Let’s examine the last of Graeber’s questions that I quoted above: “Do you really believe those things you tell your children (or that your parents told you)?” Not only is this question powerful in its relational capacity, it sets a tone of great affirmative meaning. Almost everyone takes their parent-child relationships seriously. Graeber could very well turn this on readers and call them hypocrites for participating in a society in contradiction to the common moral sense of parenting. But even if that were helpful, would that even be correct? Parents tend to not lie to their children. Parents make mistakes just like anyone else but are on the whole a moral role model for their children. The point is, again, to get the reader to contemplate: I do sincerely believe what I tell my children; why the hell do I resent going to work, distrust strangers, and look over my shoulder every two minutes? As much as society needs a right kick in the ass, the reader, who is just as much a victim of society as a part of it, sometimes doesn’t. Really, who doesn’t want to build a better world for their children? It is well and reasonable enough for people to work for a financially stable future for their children–Graeber reminds us that “even now, most of us spend more of our money on our friends and families than on ourselves”–isn’t it just as if not more important to work for a morally stable future? There are ways, if difficult to find or make, to get a rise out of people without righteous indignation. I understand that calls to “be civil” are often dogwhistles for silencing points of view, but really, this is neither being angry nor civil. Do you honestly think people are comfortable being asked, in a public forum, about things like their marriage or how they raise their kids? The fact that such things are “nobody’s business” is probably a sign that it’s actually everyone’s business. When it comes to building a radically better society, the family ought to be, among other structures, a critical object of conversation. People sometimes don’t respond well to anger, not necessarily because it makes them uncomfortable, but sometimes because its unhelpful, exhausting, or just downright annoying. At the same time, we are not defined by just our rational capacity. Dialogue can and should involve vulnerability, but there’s no need for dialogue to always be an antagonistic contest between two wills and ideals. Graeber is hardly if ever against the reader; in fact, Graeber’s exhortation to follow through on one’s promises to their children is more supportive than anything. When it comes to radical communication, a change in tone or language does not sacrifice the essential quality of disruption. Indeed, with the wrong tone, an audience may prove to be more impervious to disruption than otherwise.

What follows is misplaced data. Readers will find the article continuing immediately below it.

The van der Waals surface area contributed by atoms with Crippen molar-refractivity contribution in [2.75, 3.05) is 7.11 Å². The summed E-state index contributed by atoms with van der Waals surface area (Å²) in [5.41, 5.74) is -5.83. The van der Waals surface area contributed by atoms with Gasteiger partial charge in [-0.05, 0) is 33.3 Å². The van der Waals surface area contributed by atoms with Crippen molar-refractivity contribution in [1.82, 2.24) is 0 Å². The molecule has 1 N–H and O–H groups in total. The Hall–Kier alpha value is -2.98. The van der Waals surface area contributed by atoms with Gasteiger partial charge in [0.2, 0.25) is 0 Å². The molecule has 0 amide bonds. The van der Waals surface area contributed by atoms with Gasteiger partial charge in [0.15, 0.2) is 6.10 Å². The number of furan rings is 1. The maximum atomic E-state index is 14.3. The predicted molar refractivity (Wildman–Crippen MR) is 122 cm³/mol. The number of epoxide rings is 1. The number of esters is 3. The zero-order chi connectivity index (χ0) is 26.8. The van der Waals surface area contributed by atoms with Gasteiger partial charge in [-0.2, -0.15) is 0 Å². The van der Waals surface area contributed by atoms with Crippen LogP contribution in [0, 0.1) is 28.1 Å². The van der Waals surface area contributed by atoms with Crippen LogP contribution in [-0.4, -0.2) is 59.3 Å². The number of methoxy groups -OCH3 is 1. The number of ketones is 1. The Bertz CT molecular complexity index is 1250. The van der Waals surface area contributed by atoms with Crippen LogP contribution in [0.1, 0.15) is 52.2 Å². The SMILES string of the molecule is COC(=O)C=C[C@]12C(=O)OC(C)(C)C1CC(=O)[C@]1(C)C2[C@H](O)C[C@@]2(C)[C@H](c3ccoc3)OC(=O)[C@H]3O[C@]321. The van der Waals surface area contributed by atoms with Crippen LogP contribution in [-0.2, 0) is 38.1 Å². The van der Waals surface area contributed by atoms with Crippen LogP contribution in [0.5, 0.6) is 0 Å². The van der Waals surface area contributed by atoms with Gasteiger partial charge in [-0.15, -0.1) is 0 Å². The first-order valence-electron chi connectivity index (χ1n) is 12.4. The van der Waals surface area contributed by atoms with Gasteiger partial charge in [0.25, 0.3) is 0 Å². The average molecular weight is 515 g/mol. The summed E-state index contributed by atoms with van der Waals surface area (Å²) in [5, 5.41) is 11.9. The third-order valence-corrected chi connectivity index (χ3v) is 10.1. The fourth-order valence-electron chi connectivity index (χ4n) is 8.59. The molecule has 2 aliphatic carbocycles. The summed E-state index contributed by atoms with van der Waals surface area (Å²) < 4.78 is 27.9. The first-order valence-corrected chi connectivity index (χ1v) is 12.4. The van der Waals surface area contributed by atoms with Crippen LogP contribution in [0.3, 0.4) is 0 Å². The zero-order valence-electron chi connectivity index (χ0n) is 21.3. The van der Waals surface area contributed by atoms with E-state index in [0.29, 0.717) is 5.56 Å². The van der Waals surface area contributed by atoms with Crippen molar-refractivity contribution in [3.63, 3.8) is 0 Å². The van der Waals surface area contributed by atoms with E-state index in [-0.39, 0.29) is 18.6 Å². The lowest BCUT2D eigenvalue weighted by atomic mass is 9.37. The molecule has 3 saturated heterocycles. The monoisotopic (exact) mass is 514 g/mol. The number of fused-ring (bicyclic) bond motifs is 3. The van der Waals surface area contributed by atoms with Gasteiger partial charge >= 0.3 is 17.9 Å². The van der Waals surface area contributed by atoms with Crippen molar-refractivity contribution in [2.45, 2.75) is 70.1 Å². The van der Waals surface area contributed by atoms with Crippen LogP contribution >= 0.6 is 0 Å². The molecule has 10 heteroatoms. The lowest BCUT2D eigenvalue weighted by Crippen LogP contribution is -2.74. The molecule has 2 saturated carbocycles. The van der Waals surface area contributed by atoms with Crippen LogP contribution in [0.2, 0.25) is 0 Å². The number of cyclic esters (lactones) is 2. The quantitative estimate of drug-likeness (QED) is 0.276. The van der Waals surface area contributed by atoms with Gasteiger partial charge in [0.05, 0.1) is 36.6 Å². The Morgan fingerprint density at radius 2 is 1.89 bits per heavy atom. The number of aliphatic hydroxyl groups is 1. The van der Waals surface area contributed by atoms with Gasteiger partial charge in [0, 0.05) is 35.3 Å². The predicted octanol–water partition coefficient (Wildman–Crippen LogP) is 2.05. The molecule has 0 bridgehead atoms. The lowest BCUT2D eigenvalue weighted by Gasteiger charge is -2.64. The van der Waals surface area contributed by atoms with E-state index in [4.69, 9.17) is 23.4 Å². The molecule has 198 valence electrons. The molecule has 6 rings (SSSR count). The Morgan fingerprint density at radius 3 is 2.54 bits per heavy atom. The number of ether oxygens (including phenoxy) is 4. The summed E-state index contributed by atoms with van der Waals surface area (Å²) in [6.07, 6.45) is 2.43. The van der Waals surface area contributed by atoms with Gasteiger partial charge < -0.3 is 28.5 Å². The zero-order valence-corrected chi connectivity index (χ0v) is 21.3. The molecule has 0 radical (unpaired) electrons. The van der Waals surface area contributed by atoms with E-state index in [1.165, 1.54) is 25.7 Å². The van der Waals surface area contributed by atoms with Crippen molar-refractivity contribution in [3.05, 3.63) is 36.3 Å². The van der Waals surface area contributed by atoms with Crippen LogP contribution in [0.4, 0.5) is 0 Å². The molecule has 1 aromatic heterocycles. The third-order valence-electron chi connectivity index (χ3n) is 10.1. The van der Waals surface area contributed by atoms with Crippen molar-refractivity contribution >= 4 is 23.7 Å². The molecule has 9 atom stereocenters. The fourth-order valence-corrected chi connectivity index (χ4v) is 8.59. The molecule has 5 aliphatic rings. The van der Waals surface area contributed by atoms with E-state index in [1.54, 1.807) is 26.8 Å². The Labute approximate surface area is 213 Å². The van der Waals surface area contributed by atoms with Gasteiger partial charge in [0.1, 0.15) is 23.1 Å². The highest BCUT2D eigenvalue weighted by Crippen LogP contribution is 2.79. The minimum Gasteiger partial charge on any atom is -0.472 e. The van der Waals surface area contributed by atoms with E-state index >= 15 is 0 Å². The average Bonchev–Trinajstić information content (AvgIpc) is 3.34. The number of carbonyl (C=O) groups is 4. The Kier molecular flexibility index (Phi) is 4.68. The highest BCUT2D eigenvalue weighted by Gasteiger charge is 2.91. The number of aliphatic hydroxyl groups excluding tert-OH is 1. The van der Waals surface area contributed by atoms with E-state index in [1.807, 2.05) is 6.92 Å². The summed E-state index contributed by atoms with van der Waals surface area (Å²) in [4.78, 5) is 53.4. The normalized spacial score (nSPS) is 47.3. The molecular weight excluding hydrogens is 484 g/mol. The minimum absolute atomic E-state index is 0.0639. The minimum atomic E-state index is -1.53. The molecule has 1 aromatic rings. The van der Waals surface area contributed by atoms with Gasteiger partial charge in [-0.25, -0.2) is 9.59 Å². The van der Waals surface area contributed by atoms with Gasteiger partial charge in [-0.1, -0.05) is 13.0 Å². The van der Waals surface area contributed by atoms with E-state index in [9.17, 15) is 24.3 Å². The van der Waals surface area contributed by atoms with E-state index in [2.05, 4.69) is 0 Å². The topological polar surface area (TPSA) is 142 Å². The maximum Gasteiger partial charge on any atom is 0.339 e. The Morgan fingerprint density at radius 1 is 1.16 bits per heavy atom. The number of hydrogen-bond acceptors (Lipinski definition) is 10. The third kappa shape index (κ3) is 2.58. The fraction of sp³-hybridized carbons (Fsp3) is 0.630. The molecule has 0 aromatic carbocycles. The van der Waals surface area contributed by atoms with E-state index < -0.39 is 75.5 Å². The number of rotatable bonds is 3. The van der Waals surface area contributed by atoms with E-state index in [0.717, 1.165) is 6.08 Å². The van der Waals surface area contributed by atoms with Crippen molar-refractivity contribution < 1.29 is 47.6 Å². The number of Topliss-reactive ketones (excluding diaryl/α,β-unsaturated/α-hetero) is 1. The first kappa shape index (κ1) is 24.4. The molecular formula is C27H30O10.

Great ideas require great communicators, especially in a world dominated by the 280-character thought vomit. As much as the difficulty of communication involves responsibility and the ability to get out of one’s own way, there will still be intentional obstacles to effective radical communication: character limits, jargon, clickbait, “publish or perish,” ragebait articles to garner clicks and sell subscriptions, and so on. Fortunately, radical communication is designed and aimed not just to pierce such obstacles, but destroy them. By writing as if one were already free and unimpeded by such obstacles, they are often well left to rot, revealed to be as stupid and unnecessary as they are. In such manner we are free now as ever to follow Graeber’s mantra: to build a new world in the shell of the old.